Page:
From: Paul C
Date: 15 April 2003 10:54
Subject: The significance of Easter
When I was a boy, Easter was a magical time of the year. Good Friday,
Easter Saturday, Easter Monday .......a full programme of football
matches on each day. This was when championships were won and lost,
relegation was confirmed or escaped.
Unfortunately, this overdose of football coincided with a christian
religious festival and what, with my mother being a good catholic
woman, and with her insisting I was a good catholic boy, there was
always a conflict of interests.
Good Friday was the one day I was not allowed to watch my beloved
Darwen playing in the Lancashire Combination against the likes of
Wigan Athletic, Morecambe and Chorley. Instead I had to attend the
special Good Friday mass with my mother. Not by chance, I'm sure, it
too kicked off at 3 pm. And whilst regular Sunday masses lasted an
hour or so this service was interminable. Everyone in the parish,
including the consumptive and disease-ridden had to parade up to the
altar to kiss a model of the crucifix. Aargh.
Anyway, on one particular Good Friday when I was perhaps 7 or 8 years
old I objected to having to attend mass. My Dad, as avid a Darwen
supporter as I was, announced he was heading off in his car to
Liverpool (or more properly Crosby, a rather upmarket suburb) to watch
the Darreners playing Marine.
Dad was unencumbered by religious baggage - he was happily atheist and
had last set foot in a church on the day he was married. I wanted to
go with him. Arguments and tantrums ensued but it was all to no avail
- off to mass I went whilst Dad paid homage at College Road to the one
god we truly worshipped - Darwen FC.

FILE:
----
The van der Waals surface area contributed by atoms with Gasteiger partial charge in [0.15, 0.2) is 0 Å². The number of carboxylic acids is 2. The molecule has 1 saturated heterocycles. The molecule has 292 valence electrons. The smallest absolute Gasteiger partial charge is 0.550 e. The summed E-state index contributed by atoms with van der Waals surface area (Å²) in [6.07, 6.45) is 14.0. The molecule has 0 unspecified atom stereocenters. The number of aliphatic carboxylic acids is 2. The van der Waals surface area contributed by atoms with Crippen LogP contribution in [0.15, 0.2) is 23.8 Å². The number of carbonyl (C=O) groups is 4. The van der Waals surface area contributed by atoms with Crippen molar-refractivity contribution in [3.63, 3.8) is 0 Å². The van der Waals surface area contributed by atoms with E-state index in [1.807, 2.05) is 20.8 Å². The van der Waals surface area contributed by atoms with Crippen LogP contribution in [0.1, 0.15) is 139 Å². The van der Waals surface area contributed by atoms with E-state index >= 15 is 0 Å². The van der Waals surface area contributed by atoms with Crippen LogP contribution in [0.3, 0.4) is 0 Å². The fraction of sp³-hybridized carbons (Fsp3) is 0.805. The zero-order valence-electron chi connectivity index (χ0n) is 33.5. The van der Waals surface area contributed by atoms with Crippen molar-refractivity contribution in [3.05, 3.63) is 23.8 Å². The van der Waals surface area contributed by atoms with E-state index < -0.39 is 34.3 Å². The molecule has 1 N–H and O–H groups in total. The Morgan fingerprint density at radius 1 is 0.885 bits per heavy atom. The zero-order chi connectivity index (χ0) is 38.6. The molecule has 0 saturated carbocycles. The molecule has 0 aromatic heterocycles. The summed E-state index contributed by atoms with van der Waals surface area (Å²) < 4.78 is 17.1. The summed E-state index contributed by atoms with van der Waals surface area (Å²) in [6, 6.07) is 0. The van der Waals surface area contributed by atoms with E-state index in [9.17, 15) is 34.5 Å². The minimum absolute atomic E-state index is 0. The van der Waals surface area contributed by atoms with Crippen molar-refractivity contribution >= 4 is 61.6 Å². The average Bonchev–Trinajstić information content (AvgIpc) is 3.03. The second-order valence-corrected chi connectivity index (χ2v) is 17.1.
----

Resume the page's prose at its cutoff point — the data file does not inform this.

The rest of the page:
Mass ended and I waited expectantly for Dad's return. On Saturdays
when Darwen were playing away from home and we had not gone to watch,
I was despatched to the local Lancashire Evening Telegraph office to
await the arrival of the bundle of 'Last Sports' from Blackburn.
Having paid my threepence I would scan down the front page to find the
Lancashire Combination results, oblivious to any mention of Blackburn
Rovers or Manchester United.
But this was Friday and it was Dad who would carry the news from
Crosby. He entered. I knew it was going to be close - both teams were
hovering around mid-table.
Ashen-faced and obviously upset he made his announcement. "Marine 11
Darwen 1" Only once in their history had Darwen suffered such a
defeat, and that was in the third round of the FA Cup in 1930
..against Arsenal at Highbury. I was devastated.
Mother, however, saw things in a different light. "Let that be a
lesson to you, Paul. God didn't want you to go to the match, and
because you were a good boy and went to church you were spared having
to watch that defeat. It was your Dad who suffered, and it serves him
And I set about thinking about religion and god and came to the
1 Yes, there was a god
2 God was a vindictive bastard
3 God was a woman, no man could have come up with such an unlikely
4 You could stick religion up your arse.